23. Can you id them?

  24. Since your copy is in black and white, try to id where the places are and then look at this

  25. II. The first states emerged within core civilizations A. ___________were powerful new systems of rule that mobilized surplus labor and resources over large areas. Early states were often led by a ruler whose source of power was believed to be d__________or had divine support, and/or who was supported by the mi__________ B. As states grew and competed for land and resources, the more favorably situated had greater access to resources—including the Hittites’ access to ________, produced more surplus food and experienced growing populations. These states were able to undertake territorial expansion and conquer surrounding states. C. Early regions of state expansion or empire building were M___________, Babylonia, and the N_________Valley. D. Pastoralists were often the developers and disseminators of new weapons (such as compound ________or iron weapons) and modes of transportation (such as chariots or _________ riding) that transformed warfare in agrarian civilizations.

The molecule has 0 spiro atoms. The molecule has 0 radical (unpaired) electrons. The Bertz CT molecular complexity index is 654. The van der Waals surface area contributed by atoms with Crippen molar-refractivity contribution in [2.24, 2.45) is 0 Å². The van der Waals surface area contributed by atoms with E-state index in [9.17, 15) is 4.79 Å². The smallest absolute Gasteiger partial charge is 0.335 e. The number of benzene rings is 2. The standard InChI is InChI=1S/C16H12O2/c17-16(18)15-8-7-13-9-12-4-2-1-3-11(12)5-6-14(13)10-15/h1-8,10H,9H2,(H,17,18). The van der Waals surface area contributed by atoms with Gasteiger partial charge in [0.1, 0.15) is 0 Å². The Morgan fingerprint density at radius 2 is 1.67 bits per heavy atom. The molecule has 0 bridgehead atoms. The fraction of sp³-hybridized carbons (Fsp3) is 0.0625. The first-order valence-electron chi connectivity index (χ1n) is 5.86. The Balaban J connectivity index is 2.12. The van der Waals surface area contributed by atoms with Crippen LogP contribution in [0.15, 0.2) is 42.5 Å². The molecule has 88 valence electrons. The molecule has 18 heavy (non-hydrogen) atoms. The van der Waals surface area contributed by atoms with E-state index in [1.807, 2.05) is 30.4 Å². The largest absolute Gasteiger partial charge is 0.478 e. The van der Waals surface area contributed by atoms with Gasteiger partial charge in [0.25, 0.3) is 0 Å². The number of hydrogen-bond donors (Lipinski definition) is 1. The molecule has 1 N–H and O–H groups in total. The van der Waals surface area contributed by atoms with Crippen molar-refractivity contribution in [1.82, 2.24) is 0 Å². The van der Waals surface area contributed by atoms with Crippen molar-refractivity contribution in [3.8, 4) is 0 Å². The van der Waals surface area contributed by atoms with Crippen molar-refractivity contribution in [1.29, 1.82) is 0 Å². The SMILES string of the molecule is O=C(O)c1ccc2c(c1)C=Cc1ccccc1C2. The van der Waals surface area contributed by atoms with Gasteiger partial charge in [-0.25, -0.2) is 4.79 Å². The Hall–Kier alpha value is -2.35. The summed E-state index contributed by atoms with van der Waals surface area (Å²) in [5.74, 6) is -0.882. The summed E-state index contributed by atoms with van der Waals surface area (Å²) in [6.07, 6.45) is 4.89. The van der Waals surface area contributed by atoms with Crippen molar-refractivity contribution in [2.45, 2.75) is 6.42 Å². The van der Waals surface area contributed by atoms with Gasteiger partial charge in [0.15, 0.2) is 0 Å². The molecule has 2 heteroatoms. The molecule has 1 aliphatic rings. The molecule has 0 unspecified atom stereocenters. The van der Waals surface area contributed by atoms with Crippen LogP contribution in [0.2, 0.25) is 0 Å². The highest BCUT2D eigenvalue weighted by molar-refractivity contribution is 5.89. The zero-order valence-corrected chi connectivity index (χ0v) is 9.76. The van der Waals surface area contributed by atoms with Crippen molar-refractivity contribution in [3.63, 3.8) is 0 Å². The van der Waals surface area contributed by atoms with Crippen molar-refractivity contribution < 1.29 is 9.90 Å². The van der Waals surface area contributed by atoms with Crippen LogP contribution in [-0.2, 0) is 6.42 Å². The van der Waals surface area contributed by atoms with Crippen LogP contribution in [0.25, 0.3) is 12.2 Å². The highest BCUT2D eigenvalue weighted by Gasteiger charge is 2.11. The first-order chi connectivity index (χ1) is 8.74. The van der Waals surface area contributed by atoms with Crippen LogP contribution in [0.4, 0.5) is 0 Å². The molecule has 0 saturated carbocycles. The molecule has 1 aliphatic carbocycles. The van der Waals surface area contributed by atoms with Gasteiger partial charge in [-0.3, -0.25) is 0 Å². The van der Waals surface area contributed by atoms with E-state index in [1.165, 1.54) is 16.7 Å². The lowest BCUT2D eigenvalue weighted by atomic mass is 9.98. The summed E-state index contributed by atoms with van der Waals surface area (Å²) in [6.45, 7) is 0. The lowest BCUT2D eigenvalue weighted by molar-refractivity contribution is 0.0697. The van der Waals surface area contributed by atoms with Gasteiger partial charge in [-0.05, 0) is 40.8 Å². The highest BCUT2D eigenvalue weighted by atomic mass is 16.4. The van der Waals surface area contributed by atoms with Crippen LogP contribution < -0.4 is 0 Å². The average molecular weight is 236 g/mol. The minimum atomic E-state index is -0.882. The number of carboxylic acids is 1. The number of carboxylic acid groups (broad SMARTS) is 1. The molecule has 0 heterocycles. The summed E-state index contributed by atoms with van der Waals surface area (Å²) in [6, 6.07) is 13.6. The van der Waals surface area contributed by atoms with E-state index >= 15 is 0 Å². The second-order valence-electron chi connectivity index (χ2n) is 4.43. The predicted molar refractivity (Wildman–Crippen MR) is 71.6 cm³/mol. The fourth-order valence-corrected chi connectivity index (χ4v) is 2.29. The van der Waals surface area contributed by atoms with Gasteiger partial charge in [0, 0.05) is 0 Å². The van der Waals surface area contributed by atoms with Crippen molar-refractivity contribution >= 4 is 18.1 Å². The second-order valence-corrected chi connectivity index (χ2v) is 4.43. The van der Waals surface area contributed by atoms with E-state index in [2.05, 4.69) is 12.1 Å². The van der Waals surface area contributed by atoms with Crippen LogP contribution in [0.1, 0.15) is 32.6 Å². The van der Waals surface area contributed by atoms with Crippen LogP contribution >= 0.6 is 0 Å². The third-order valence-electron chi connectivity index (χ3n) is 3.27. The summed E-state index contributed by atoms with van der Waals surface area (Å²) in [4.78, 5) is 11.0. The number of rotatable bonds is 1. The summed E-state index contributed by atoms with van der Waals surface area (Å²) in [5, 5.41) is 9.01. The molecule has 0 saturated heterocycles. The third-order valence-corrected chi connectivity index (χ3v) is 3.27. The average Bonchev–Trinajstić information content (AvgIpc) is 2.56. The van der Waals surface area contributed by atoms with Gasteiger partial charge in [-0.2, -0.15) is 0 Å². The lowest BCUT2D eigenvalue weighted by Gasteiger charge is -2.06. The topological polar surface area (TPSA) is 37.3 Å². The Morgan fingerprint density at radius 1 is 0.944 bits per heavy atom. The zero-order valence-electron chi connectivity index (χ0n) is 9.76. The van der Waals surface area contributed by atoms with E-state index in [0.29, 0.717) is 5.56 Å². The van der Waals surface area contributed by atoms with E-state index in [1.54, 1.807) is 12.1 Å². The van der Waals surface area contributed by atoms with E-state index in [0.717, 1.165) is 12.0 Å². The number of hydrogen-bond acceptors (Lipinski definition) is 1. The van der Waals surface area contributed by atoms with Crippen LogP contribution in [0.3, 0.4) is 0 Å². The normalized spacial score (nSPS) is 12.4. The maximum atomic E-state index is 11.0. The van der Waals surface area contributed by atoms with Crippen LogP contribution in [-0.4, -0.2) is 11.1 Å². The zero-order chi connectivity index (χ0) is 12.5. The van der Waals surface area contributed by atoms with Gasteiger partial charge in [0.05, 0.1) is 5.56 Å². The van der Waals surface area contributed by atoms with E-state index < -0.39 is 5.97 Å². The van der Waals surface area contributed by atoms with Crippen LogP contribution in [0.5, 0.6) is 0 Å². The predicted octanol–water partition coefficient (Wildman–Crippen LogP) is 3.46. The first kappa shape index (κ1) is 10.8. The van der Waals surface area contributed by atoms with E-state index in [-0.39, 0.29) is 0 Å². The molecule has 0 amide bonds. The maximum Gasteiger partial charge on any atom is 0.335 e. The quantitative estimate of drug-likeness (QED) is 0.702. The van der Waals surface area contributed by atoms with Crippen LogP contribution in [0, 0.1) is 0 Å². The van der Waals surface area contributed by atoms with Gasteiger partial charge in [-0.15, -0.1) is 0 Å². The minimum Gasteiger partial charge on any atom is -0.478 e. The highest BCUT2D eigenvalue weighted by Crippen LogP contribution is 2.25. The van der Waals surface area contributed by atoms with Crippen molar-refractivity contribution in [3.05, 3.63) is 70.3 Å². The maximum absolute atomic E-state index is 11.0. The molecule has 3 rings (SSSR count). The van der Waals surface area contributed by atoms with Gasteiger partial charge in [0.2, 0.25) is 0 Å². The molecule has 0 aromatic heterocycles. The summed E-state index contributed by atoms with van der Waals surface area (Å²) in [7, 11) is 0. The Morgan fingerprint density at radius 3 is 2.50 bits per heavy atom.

26. Bas relief sculpture of __________ chariot

  27. III. Culture played a significant in role in unifying states through law, language, literature, religion, myths and monumental art. A. Early civilizations developed monumental architecture and urban planning. (such as z__________, p________, temples, defensive walls, streets and roads or s__________ and water systems) B. Elites, both political and religious, promoted ______and artisanship. (such as sculpture, painting, wall decorations or elaborate wea_________) C. Systems of record keeping (such as c_________, h___________, pictographs, al__________ or qu_______ arose independently in all early civilizations and subsequently were diffused. D. States developed legal codes, including the Code of ___________, that reflected existing hi_____________ and facilitated the rule of governments over people.